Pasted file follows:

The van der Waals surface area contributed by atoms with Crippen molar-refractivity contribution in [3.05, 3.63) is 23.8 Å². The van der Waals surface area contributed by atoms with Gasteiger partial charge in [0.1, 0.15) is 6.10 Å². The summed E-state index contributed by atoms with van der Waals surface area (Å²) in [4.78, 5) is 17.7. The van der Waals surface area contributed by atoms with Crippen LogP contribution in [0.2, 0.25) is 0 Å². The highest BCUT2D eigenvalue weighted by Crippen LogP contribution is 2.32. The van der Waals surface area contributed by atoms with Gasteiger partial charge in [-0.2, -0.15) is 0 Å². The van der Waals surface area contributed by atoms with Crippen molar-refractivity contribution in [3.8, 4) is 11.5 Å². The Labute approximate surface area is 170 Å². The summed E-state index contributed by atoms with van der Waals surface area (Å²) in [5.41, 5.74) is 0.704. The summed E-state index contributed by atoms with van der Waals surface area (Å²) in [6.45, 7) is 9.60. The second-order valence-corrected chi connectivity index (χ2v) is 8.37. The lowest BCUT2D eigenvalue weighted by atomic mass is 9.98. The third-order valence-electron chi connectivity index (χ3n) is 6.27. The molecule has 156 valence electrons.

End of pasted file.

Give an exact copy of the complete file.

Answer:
The van der Waals surface area contributed by atoms with Crippen molar-refractivity contribution in [3.05, 3.63) is 23.8 Å². The van der Waals surface area contributed by atoms with Gasteiger partial charge in [0.1, 0.15) is 6.10 Å². The summed E-state index contributed by atoms with van der Waals surface area (Å²) in [4.78, 5) is 17.7. The van der Waals surface area contributed by atoms with Crippen LogP contribution in [0.2, 0.25) is 0 Å². The highest BCUT2D eigenvalue weighted by Crippen LogP contribution is 2.32. The van der Waals surface area contributed by atoms with Gasteiger partial charge in [-0.2, -0.15) is 0 Å². The van der Waals surface area contributed by atoms with Crippen molar-refractivity contribution in [3.8, 4) is 11.5 Å². The Labute approximate surface area is 170 Å². The summed E-state index contributed by atoms with van der Waals surface area (Å²) in [5.41, 5.74) is 0.704. The summed E-state index contributed by atoms with van der Waals surface area (Å²) in [6.45, 7) is 9.60. The second-order valence-corrected chi connectivity index (χ2v) is 8.37. The lowest BCUT2D eigenvalue weighted by atomic mass is 9.98. The third-order valence-electron chi connectivity index (χ3n) is 6.27. The molecule has 156 valence electrons.